Email sent this afternoon to my spiritual director and and copied here so I don’t forget what I said or, worse, lose it in my increasingly cluttered “sent” queue. After asking to reschedule our appointment, I wrote:
… I didn’t have much to show you anyway. I’ve been doing more reading than writing the last few weeks, partly because so much else has been going on in my life. In addition to our medical saga(s), Debi’s mother passed away late Sunday, and her visitation and funeral are Friday night and Saturday up in the Quad-City area. I’ll link FYI to her obituary:
Also I think it would be a good idea to postpone a couple more weeks because I keep getting this feeling I need to stop, do some reading and think things through, anyway, before I go back to my spiritual exercises. Sometimes a little writer’s block can be a good thing — a little hint that I’m stalling out and I need to refocus — and I think this has been one of those times.
Last night, before I knew about the doctor’s appointment, I outlined some of what I’ve been reading — also mentioned a couple of things I think it would be worthwhile to pursue in my spiritual formation.
So here’s what I wrote earlier:
Mostly I’ve been reading Ilia Delio and Richard Rohr. (I’ve also started back to work on a historical writing project, about the way Swedish Lutheran immigrants in the upper Midwest perceived confession, the Eucharist, etc., in contrast to the hellfire-and-damnation Calvinist theology they encountered in America. I think it’s important, and really cool, that I’ve started back on it — I’d been writing articles and presenting papers on the Swedes up till President Trump got elected, but let it slide as I got more involved in “resistance” activities on social media and generally depressed by the way things are going. This is not unrelated to my spiritual formation, since the issues keep spilling over from the church history to spiritual matters — and vice versa — but it’s certainly not my focus here.)
Anyway, there are a couple of things in Delio [“A Reply To Richard Rohr On The Cosmic Christ,” Omega Center, Oct. 17, 2017, linked below] and Rohr’s “The Universal Christ” [London: SPCK, 2019] that I think may be worth exploring … but only, as always, if you think they’re worth pursuing.
1. In “Universal Christ,” Rohr says he saw “another incarnation of the Divine Presence, the Christ” in his black Labrador retriever, and added, more generally, “When you look at any other person, a flower, a honeybee, a mountain — anything — you are seeing the incarnation of God’s love for you and the universe.” And this, “I hope a larger understanding is dawning for you. Anything that draws you out of yourself in a positive way — for all practical purposes is operating as God for you at that moment. How else can the journey begin? How else are you drawn forward, now not by idle beliefs but by inner aliveness? God needs something to seduce you out and beyond yourself, so God uses three things in particular: goodness, truth, and beauty. All three have the capacity to draw us into an experience of union.”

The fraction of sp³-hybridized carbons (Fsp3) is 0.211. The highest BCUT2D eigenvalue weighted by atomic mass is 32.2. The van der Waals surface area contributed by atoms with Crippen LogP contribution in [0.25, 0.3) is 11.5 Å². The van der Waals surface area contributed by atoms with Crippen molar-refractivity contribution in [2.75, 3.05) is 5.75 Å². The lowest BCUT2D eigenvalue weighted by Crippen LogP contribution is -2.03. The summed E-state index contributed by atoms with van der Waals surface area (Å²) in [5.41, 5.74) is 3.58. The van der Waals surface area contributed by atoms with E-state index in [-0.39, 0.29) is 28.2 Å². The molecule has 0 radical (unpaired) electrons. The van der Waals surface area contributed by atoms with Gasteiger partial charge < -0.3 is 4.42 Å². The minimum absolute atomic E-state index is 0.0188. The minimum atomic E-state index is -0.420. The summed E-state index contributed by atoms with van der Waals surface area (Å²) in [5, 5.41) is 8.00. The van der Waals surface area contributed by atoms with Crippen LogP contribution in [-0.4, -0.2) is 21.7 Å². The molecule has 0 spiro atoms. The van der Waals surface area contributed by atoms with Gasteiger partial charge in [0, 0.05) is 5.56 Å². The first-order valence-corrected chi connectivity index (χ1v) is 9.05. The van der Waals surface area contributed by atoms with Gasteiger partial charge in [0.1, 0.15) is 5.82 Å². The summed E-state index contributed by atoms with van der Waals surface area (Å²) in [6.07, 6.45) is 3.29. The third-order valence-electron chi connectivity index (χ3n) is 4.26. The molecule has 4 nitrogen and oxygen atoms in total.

Rohr adds, “You cannot think your way into this kind of radiant, expansive seeing. … The Christ is always given freely, tossed like a baton from the other side. Our only part in the process is to reach out and catch it every now and then.” (Rohr 52) A good reminder, I think, to try not to intellectualize too much!
2. In a review of Rohr’s “Universal Christ,” Delio seems to cover some of the same ground:
The Christ, therefore, is not an abstract symbol but the communion of divine persons-in-love expressed in personal form. The real content of this symbol is shown in the life, death and resurrection of Jesus, the Christ. So does everyone have to become Christian to know the Christ? Absolutely not; Christ is more than Jesus. Christ is the communion of divine personal love expressed in every created form of reality—every star, leaf, bird, fish, tree, rabbit and every human person. Everything is christified because everything expresses divine love incarnate. However, Jesus Christ is the “thisness” of God (‘God is like this and this is God’) so what Jesus is by nature everything else is by grace (divine love). We are not God but every single person is born out of the love of God, expresses this love in his/her unique personal form and has the capacity to be united with God. It is for this reason that the Franciscan theologian Bonaventure described the mystery of Jesus Christ as a coincidence of opposites. Because Jesus is the Christ, every human is already reconciled with every other human in the mystery of divine so that Christ is more than Jesus alone; Christ is the whole reality bound in a union of love.
It’s in her Omega Center blog at https://omegacenter.info/reply-to-richard-rohr-cosmic-christ/. I have an easier time understanding it, frankly, than I do her other writing, and I think it’s very intriguing. I’ve printed it out, and I plan to keep re-reading it.
Anyway, I think these ideas — or these variations on the general idea of incarnation and the nature of Christ — might fit together nicely with the progress I’ve been making with lectio divina. Even though I’ve been too preoccupied lately to do a lot of focused meditation, I don’t want to give that up. But this idea of seeing Christ in leaves, flowers, bumblebees, fish, trees and rabbits has a here-and-nowness that might make a nice complement to reading scripture.
Please let me know about rescheduling at your convenience.
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Peter Ellertsen, 2125 S Lincoln Ave, Springfield IL 62704. For random notes on dulcimers, history, hymnody, cultural studies and all kinds of music, visit my research blog “Hogfiddle” at hogfiddle.wordpress.com.